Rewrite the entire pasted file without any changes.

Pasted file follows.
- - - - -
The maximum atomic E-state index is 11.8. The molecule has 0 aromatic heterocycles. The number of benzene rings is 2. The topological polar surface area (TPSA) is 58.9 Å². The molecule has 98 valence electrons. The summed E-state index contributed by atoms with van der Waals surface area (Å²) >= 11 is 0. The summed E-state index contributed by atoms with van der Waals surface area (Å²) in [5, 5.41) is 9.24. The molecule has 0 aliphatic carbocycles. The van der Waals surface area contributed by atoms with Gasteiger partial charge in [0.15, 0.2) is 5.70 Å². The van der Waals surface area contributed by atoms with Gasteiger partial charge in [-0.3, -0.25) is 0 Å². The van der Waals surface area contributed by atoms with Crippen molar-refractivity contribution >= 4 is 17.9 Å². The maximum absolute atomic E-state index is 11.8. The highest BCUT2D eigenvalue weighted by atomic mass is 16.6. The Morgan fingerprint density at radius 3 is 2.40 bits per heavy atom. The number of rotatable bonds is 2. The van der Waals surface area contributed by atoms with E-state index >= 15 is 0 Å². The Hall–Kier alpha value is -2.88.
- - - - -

The maximum atomic E-state index is 11.8. The molecule has 0 aromatic heterocycles. The number of benzene rings is 2. The topological polar surface area (TPSA) is 58.9 Å². The molecule has 98 valence electrons. The summed E-state index contributed by atoms with van der Waals surface area (Å²) >= 11 is 0. The summed E-state index contributed by atoms with van der Waals surface area (Å²) in [5, 5.41) is 9.24. The molecule has 0 aliphatic carbocycles. The van der Waals surface area contributed by atoms with Gasteiger partial charge in [0.15, 0.2) is 5.70 Å². The van der Waals surface area contributed by atoms with Gasteiger partial charge in [-0.3, -0.25) is 0 Å². The van der Waals surface area contributed by atoms with Crippen molar-refractivity contribution >= 4 is 17.9 Å². The maximum absolute atomic E-state index is 11.8. The highest BCUT2D eigenvalue weighted by atomic mass is 16.6. The Morgan fingerprint density at radius 3 is 2.40 bits per heavy atom. The number of rotatable bonds is 2. The van der Waals surface area contributed by atoms with E-state index >= 15 is 0 Å². The Hall–Kier alpha value is -2.88.